Traditionally, the daughter was not always asked by either the father or the groom for her consent or her hand in marriage. But Scripture suggests the father did ask her prior to the betrothal period. The Jews practice this traditionally by offering the bride a drink of the “wine of acceptance” before the betrothal was considered in effect. Only in rare cases were the daughter’s wishes not respected or considered but it still took a volunteered “acceptance” consummation to begin the marriage.

The Jews and Israel still practices the “unilateral” marriage covenant and call it the Ketubah. Unilateral, meaning oaths and promises were only presented by one side. The woman was not required to make vows of her own; she only had to accept his offer to enter into the marriage covenant. The contents of the marriage covenant were traditionally discussed and agreed by the father of the Bride and groom. The Ketubah was later written in the first century to offer the woman financial security after a divorce in lieu of a large bride price prior to the marriage.

The unilateral marriage covenant is common for most Jewish marriages today. The Jews have documentation that it has been practiced with very little change for 2,400 years. All in all, these symbols are the foundations and making of a marriage covenant but now the scripture of Deut. 24:1 supported an abolishment. Once the covenant has become obsolete and the woman has been released from her husband she now has freedom to marry another.

Solomon had 700 wives and 300 concubines. The Scripture does not say it was unlawful or immoral for a man to have more than one wife; although, it does say that it was unlawful for a woman to have more than one husband (Rom. 7:1-4). If women were allowed to divorce their husband according to Deut. 24:1 than men would not be able to multiply wives the way they did in the Old Testament.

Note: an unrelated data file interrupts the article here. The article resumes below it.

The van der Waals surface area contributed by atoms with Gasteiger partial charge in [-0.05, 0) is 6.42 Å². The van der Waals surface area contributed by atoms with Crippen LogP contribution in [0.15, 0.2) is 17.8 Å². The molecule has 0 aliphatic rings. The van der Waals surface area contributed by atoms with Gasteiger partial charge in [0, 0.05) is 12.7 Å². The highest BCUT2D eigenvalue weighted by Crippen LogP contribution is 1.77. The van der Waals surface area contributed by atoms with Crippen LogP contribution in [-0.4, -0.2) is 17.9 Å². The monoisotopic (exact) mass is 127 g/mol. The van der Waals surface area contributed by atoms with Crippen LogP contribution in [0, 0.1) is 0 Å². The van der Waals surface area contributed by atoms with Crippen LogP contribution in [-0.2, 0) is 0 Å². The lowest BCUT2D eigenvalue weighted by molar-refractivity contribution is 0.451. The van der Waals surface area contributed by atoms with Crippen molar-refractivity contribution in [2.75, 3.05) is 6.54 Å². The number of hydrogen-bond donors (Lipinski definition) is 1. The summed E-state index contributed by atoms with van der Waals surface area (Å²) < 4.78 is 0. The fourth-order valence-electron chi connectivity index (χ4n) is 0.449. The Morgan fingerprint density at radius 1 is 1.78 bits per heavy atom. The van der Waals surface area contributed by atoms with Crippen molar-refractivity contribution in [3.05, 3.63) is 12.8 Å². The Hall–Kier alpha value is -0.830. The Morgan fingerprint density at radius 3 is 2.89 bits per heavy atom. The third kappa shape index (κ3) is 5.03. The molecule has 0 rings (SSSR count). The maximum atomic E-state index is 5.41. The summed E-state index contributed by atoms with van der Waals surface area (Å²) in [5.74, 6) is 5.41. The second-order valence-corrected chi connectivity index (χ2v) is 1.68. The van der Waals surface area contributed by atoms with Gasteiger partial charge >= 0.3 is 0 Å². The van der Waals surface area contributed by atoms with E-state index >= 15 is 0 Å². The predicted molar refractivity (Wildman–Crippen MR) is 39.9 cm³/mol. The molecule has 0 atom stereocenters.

Jesus paid a bride price for the church (leaving us an example of a biblical marriage) and offered a unilateral covenant to the Church with one sided promises. Abraham was also offered a unilateral covenant by God (God went between the slain animals- not Abraham). In contrast, Scripture tells us the Jewish leaders went through the slain animals to enter into their “bilateral” covenant with God through Moses. This made the Mosaic Covenant of “Blessings and Cursing” different than Abraham’s. Since our Covenant was one sided all we had to do was accept the covenant through faith to enter in, much like Abraham’s covenant.


Jesus and Paul

The New Testament supports the doctrine that only the man was allowed to initiate the divorce and not the woman. The Jews asked Jesus, according to Deut. 24:1, if it was lawful for a “man” to put away his wife for any reason. Jesus did not answer their question directly but rather that Moses permitted it outside of God’s original design. Later in private, Jesus told His disciples that if the man put away his wife for sexual immorality that he would not be guilty of adultery if he married another. Matthew’s gospel is written primarily to the Jewish audience and this is why the exception clause is mentioned here.

9 “And I say to you, whoever divorces his wife, except for sexual immorality, and marries another, commits adultery; and whoever marries her who is divorced commits adultery.”10 His disciples said to Him, “If such is the case of the man with his wife, it is better not to marry.”